US Banking: Mobile Banking Will Increase Scale Economies

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Despite a strong rally off October 2011 lows, large-bank valuations remain attractive with WFC, JPM, and BAC trading at price-to-book multiples of 60%, 40% and 30% relative to the S&P500 – at or below the low-end of pre-crisis ranges. Valuations have responded to lower normalized returns-on-equity (that we estimate at 13-15% for large banks vs. results of over 20% in some pre-crisis years) but do not reflect either that current returns (of 4%, 9%, and 13% for BAC, JPM, and WFC respectively) are below the new-normal or the re-rating that typically accompanies de-risking.

The scope for returns to improve arises from a normalizing yield curve (see, for example, our note of March 6th titled “The Dynamics of Net Interest Margins at Selected US Banks”) and lower costs-to-serve as customers shift basic-transaction activity from branches to mobile, online, and ATM channels. This channel migration is at the tipping point; for example, BAC reported that 10% of deposit transactions were executed “remotely” through mobile in 2014Q1 (up from 6% in 2013Q1 and none in 2012Q3) rather than via teller.

The expense lever is important to bank profitability with the industry generating the same return-on-assets today as coming out of the recession of the early 1990s. This is despite net interest margins being over 100 basis points lower; the reason is that the ratio of expense to average assets is also 100 basis points lower at 2.9%, and we expect this to fall to 2.5% over the next 5-years. Efficiency gains, historically driven by industry consolidation[1] (with large banks operating meaningfully more efficiently than small banks), will increasingly be driven by optimization of the delivery network.

Our thesis is that the shift to mobile will disproportionately benefit the three largest US depositary institutions because they have the scale to make the necessary marketing, infrastructure, and data-strategy investments and the scope to best optimize across the branch, online, mobile, and ATM channels. More regional institutions will outsource to infrastructure providers such as FIS and FISV (generating opportunity particularly for FIS given its mobile capabilities) but white-labeling makes it more difficult to create the differentiated offerings that large-banks are likely to evolve from proprietary infrastructure such as ChaseNet and even shared infrastructure such as clearXchange (a P2P mobile platform jointly owned by JPM, BAC, and WFC).

While it may seem counter-intuitive for the benefits of mobile to accrue to banks with the largest branch networks, we believe branches will remain a critical sales channel for meaningful consumer segments and hence important to the scale economies that support investment in mobile infrastructure. WFC CEO John Stumpf reminds us: “Half of the US population and half of businesses in America reside within two miles of our stores. Just think of that. And while people, a lot of times join us online, they pick the location, they pick the provider that they are familiar with or that’s close by them because they still use the store even for the millenials who are very technologically advanced and savvy”.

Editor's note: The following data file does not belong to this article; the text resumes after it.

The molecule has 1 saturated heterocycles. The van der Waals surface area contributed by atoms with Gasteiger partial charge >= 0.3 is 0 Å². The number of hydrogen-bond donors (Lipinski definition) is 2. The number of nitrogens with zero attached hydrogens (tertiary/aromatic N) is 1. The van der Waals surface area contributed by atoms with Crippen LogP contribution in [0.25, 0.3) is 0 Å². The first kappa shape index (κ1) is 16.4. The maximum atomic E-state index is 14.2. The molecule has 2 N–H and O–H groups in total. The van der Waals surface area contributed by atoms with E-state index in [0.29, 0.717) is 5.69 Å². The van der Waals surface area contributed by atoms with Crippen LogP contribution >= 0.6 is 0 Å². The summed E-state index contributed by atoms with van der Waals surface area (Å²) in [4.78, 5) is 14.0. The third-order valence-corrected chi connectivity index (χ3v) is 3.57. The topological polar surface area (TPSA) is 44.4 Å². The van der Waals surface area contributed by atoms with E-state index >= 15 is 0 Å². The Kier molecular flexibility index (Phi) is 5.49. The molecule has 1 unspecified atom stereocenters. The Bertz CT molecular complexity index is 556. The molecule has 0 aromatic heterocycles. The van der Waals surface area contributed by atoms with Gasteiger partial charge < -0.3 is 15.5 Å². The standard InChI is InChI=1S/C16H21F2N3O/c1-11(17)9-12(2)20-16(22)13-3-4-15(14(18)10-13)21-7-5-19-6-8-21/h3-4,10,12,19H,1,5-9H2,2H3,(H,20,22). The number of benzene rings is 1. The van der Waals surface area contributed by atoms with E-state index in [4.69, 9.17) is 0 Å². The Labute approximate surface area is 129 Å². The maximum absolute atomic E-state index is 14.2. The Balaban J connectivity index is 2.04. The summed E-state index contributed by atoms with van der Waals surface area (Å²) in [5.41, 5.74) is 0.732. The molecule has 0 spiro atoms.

Furthermore, as customers continue to migrate to mobile, online, and ATM channels, the largest banks have the greatest opportunity to invest in the associated delivery platforms to reduce cost-to-serve. JPM, for example, reduced branch staffing by 8% in 2013 and an expected 20% over the next two years even though it is not planning a net reduction in branches; it comments that the variable cost of a remote deposit transaction is 3 cents vs. 65 cents for a teller-assisted deposit.

More typically, banks have reduced branch-counts and the trend is accelerating: industry-wide branches were down 2% in 2013 vs. 0.8% in 2012 and 0.4% in 2011 (see Exhibit). BAC has been particularly aggressive in branch cuts with CEO Brian Moynihan highlighting the expense-save opportunity: “The strategy in our retail segment has been to lower the cost of service, so we could improve our customer experience. We do that by continuing to optimize our delivery network of all types in response to customer behavior changes. Banking centers and basic teller transactions continue to decline as customer move their business to mobile and online transactions … People effectively carry a branch in their pocket. This, coupled with other measures, allowed us to reduce cost in our consumer banking business by 4% from last year’s first quarter.”

Please see our published research for the full note and tables.


[1] The top-11 depositary institutions now control 54% of US deposits, up from 28% in 1998.

 

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